Finding Frances

The feature length finale of the Comedy Central series ‘Nathan For You’ takes an amazing melancholy turn, when Nathan decides to use the show’s resources to find Bill Heath’s (the Bill Gates impersonator from previous episodes) long lost love.

Though still full of the same comedic flavor that Nathan is famous for, this is a heart wrenching documentary about a man that could not let go of the past.

Bill, now 76 years old, never married, and never had children, has spent his life always wondering what happened to his young love Frances, last seen over 50 years ago. Though it is never stated directly, it is implied that he never married or had children because he was always hoping to find her. Early in the episode we get many clips of him reminiscing about her, always saying ‘I should have married her.’

Nathan takes it on himself to help Bill find Frances, using ridiculous, roundabout tactics that will be familiar to fans of the show. But always present between the comedy is a thick vein of longing, and it will creep under your skin and leave your heart aching.

What kind of love must one feel to still wonder about someone from half a century past? What kind of emotions could prevent a person from moving on after so much time? The relationship of Bill and Frances is startlingly similar to that of Florintino and Fermina in Love in the Time of Cholera, except, as we find out during a heart squeezing scene where Bill reads through a box of old letters–Bill left Frances to pursue his career in acting, and regretted it ever since.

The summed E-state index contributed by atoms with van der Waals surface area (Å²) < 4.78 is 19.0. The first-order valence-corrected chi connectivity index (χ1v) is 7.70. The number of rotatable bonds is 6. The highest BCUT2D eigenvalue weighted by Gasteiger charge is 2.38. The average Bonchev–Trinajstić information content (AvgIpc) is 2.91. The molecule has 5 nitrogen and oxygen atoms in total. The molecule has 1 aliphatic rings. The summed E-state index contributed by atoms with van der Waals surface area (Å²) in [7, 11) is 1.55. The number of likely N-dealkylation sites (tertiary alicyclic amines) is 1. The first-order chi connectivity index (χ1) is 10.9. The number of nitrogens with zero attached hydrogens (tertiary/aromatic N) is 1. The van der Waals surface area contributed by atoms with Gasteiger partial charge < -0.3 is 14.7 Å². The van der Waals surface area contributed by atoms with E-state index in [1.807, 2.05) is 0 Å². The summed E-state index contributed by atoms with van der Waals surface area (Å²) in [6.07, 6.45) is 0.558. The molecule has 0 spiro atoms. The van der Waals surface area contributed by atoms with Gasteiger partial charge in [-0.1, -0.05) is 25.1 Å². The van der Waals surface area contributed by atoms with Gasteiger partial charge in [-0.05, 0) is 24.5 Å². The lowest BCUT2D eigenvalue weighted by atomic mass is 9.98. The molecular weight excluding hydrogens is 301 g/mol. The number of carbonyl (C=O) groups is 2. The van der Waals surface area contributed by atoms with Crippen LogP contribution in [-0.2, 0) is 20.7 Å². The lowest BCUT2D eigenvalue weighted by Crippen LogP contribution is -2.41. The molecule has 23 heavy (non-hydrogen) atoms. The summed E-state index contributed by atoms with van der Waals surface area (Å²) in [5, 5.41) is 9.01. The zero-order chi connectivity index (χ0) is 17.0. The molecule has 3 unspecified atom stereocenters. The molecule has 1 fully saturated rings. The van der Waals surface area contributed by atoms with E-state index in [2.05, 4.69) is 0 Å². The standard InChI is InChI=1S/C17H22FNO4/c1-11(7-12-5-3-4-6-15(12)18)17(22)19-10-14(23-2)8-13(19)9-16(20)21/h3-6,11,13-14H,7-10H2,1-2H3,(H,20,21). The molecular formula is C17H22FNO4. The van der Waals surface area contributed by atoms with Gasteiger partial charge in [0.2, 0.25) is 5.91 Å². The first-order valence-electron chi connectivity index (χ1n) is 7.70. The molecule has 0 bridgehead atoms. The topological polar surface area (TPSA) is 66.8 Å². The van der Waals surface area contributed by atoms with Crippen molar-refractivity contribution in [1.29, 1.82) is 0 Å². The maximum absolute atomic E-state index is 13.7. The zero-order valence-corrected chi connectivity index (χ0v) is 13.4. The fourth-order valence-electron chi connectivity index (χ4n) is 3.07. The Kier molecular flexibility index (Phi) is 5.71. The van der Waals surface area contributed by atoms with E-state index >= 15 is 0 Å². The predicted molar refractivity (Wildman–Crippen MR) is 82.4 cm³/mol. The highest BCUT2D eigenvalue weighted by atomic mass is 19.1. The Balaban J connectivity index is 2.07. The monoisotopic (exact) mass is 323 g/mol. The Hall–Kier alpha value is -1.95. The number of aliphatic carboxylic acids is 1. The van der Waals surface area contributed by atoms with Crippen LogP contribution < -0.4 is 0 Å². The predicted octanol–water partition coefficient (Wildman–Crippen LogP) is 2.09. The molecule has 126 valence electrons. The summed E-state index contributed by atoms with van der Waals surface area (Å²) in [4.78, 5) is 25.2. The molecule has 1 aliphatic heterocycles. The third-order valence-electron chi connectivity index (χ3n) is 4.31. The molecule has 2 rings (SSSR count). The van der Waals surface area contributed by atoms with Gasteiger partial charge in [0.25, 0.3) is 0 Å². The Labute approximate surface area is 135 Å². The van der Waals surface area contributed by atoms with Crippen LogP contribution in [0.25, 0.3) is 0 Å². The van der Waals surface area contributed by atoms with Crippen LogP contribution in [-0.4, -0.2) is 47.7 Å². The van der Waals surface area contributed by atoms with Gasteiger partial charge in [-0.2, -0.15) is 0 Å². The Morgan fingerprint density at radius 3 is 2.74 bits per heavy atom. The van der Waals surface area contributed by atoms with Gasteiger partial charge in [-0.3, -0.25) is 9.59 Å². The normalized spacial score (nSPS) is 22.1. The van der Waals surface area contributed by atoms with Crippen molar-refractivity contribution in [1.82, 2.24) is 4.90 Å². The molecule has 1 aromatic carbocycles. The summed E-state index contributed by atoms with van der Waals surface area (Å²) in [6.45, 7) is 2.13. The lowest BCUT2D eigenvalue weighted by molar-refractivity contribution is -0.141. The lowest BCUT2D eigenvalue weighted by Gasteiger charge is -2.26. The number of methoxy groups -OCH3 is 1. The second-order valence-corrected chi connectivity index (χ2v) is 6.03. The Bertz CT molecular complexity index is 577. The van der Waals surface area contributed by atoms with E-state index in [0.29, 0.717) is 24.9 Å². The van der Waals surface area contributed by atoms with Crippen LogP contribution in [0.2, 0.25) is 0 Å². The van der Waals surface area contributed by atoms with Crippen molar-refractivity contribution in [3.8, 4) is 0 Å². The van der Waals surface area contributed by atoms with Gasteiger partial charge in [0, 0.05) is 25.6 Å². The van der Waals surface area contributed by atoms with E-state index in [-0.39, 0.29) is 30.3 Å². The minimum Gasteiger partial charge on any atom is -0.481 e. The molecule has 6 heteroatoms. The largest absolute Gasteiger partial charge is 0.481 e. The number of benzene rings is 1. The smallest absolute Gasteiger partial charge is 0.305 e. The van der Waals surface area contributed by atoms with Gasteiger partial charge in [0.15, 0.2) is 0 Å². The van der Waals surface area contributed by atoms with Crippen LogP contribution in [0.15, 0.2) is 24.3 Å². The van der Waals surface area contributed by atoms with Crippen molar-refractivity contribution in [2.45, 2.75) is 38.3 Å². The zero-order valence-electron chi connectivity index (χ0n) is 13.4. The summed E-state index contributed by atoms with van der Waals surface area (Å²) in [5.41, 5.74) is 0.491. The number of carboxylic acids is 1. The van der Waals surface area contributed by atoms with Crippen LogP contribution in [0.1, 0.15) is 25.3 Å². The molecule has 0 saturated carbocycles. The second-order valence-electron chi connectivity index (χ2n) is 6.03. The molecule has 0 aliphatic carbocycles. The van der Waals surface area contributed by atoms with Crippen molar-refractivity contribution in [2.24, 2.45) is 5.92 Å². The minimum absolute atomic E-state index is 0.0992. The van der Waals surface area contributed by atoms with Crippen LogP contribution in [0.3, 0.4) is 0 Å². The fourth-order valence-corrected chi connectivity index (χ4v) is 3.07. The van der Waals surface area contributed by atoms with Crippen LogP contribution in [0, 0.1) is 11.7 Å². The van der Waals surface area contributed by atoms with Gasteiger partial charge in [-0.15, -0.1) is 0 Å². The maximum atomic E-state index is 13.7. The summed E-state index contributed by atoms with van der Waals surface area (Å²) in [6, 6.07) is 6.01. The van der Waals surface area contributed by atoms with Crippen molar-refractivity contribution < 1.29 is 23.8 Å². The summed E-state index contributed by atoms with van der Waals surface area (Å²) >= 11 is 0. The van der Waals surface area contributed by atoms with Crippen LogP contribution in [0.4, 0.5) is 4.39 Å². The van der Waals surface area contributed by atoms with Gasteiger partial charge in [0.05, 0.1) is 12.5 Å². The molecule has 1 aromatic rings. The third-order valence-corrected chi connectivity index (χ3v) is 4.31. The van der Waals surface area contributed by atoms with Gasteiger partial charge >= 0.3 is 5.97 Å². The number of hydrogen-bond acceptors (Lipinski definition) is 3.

I won’t spoil the end, but as the episode progresses and Nathan finds more and more information about Frances, it becomes clear that Bill has held some kind of frozen image of her in his mind, a version of her trapped in amber and unchanging as the decades rolled by.

Is this how all love works? A first impression of overwhelming emotion seared into the brain, unable to be overwritten no matter what else happens with or because of that person. Do we have any choice but to cling to that moment when everything was perfect and amazing, despite all that has changed? That irrationality and inability to accept change–or even perceive it in some cases–is part of what makes us human…

The end of this episode left me with a surreal feeling of the gulf of time that can separate two people–a feeling of melancholy for the past, like opening a time capsule full of childhood mementos, or finding an old love letter in your attic.

This episode was better produced, and miles more meaningful than 90% of Hollywood movies today. Even if you’re not familiar with the show, and don’t care for absurdist/awkward comedy– I would recommend watching this episode. It is heartfelt, real, and peeks at some secret aspect of being human that hides within all of us.